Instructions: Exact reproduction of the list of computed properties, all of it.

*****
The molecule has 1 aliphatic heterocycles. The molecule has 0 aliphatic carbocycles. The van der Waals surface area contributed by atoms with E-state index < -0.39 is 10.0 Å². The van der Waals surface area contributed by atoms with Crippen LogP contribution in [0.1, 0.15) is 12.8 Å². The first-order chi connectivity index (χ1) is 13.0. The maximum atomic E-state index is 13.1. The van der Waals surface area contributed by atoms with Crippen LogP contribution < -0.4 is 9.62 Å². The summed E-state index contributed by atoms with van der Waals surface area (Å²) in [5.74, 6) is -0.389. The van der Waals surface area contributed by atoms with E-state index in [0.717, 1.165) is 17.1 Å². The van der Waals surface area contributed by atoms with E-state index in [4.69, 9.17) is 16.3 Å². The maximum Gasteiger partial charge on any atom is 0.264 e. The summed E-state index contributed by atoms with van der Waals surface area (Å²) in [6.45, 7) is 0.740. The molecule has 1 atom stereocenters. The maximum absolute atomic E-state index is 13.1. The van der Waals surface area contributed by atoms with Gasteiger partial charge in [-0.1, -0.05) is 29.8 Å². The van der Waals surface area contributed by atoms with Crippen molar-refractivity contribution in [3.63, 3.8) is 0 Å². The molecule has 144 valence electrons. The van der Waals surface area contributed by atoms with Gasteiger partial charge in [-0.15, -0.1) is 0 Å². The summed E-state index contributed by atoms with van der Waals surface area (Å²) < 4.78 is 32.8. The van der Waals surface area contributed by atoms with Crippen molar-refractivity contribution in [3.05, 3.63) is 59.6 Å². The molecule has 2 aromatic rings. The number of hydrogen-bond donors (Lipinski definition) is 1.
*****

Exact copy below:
The molecule has 1 aliphatic heterocycles. The molecule has 0 aliphatic carbocycles. The van der Waals surface area contributed by atoms with E-state index < -0.39 is 10.0 Å². The van der Waals surface area contributed by atoms with Crippen LogP contribution in [0.1, 0.15) is 12.8 Å². The first-order chi connectivity index (χ1) is 13.0. The maximum atomic E-state index is 13.1. The van der Waals surface area contributed by atoms with Crippen LogP contribution < -0.4 is 9.62 Å². The summed E-state index contributed by atoms with van der Waals surface area (Å²) in [5.74, 6) is -0.389. The van der Waals surface area contributed by atoms with E-state index in [0.717, 1.165) is 17.1 Å². The van der Waals surface area contributed by atoms with E-state index in [4.69, 9.17) is 16.3 Å². The maximum Gasteiger partial charge on any atom is 0.264 e. The summed E-state index contributed by atoms with van der Waals surface area (Å²) in [6.45, 7) is 0.740. The molecule has 1 atom stereocenters. The maximum absolute atomic E-state index is 13.1. The van der Waals surface area contributed by atoms with Gasteiger partial charge in [-0.1, -0.05) is 29.8 Å². The van der Waals surface area contributed by atoms with Crippen molar-refractivity contribution in [3.63, 3.8) is 0 Å². The molecule has 144 valence electrons. The van der Waals surface area contributed by atoms with Gasteiger partial charge in [-0.15, -0.1) is 0 Å². The summed E-state index contributed by atoms with van der Waals surface area (Å²) < 4.78 is 32.8. The van der Waals surface area contributed by atoms with Crippen molar-refractivity contribution in [3.05, 3.63) is 59.6 Å². The molecule has 2 aromatic rings. The number of hydrogen-bond donors (Lipinski definition) is 1.